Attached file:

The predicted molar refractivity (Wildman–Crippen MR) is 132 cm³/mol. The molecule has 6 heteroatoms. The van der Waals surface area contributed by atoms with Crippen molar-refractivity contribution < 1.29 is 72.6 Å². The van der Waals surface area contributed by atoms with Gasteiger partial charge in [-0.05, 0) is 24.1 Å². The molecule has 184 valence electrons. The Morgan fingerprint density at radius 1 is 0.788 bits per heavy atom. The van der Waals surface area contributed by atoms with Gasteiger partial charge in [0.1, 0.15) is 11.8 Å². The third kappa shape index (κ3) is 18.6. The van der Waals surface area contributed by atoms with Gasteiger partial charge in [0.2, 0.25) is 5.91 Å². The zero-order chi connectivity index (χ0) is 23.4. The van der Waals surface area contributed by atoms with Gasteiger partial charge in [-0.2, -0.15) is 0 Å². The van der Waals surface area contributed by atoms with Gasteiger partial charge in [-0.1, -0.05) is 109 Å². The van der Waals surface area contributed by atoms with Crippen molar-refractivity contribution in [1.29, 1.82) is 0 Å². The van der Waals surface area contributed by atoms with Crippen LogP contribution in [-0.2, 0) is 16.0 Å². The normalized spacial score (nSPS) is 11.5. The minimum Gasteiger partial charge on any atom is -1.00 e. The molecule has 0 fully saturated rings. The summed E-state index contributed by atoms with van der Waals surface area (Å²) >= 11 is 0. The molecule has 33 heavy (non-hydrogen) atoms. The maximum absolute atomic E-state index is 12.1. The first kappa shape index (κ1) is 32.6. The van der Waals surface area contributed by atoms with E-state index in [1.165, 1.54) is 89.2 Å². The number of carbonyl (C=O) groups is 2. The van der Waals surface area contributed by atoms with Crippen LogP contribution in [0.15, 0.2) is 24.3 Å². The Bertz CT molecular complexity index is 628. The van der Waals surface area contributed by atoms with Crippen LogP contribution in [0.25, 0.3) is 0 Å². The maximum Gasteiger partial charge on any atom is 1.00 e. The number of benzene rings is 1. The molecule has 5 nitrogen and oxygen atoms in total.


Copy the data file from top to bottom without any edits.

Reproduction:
The predicted molar refractivity (Wildman–Crippen MR) is 132 cm³/mol. The molecule has 6 heteroatoms. The van der Waals surface area contributed by atoms with Crippen molar-refractivity contribution < 1.29 is 72.6 Å². The van der Waals surface area contributed by atoms with Gasteiger partial charge in [-0.05, 0) is 24.1 Å². The molecule has 184 valence electrons. The Morgan fingerprint density at radius 1 is 0.788 bits per heavy atom. The van der Waals surface area contributed by atoms with Gasteiger partial charge in [0.1, 0.15) is 11.8 Å². The third kappa shape index (κ3) is 18.6. The van der Waals surface area contributed by atoms with Gasteiger partial charge in [0.2, 0.25) is 5.91 Å². The zero-order chi connectivity index (χ0) is 23.4. The van der Waals surface area contributed by atoms with Gasteiger partial charge in [-0.2, -0.15) is 0 Å². The van der Waals surface area contributed by atoms with Gasteiger partial charge in [-0.1, -0.05) is 109 Å². The van der Waals surface area contributed by atoms with Crippen molar-refractivity contribution in [1.29, 1.82) is 0 Å². The van der Waals surface area contributed by atoms with Crippen LogP contribution in [-0.2, 0) is 16.0 Å². The normalized spacial score (nSPS) is 11.5. The minimum Gasteiger partial charge on any atom is -1.00 e. The molecule has 0 fully saturated rings. The summed E-state index contributed by atoms with van der Waals surface area (Å²) >= 11 is 0. The molecule has 33 heavy (non-hydrogen) atoms. The maximum absolute atomic E-state index is 12.1. The first kappa shape index (κ1) is 32.6. The van der Waals surface area contributed by atoms with E-state index in [1.165, 1.54) is 89.2 Å². The number of carbonyl (C=O) groups is 2. The van der Waals surface area contributed by atoms with Crippen LogP contribution in [0.15, 0.2) is 24.3 Å². The Bertz CT molecular complexity index is 628. The van der Waals surface area contributed by atoms with Crippen LogP contribution in [0.25, 0.3) is 0 Å². The maximum Gasteiger partial charge on any atom is 1.00 e. The number of benzene rings is 1. The molecule has 5 nitrogen and oxygen atoms in total.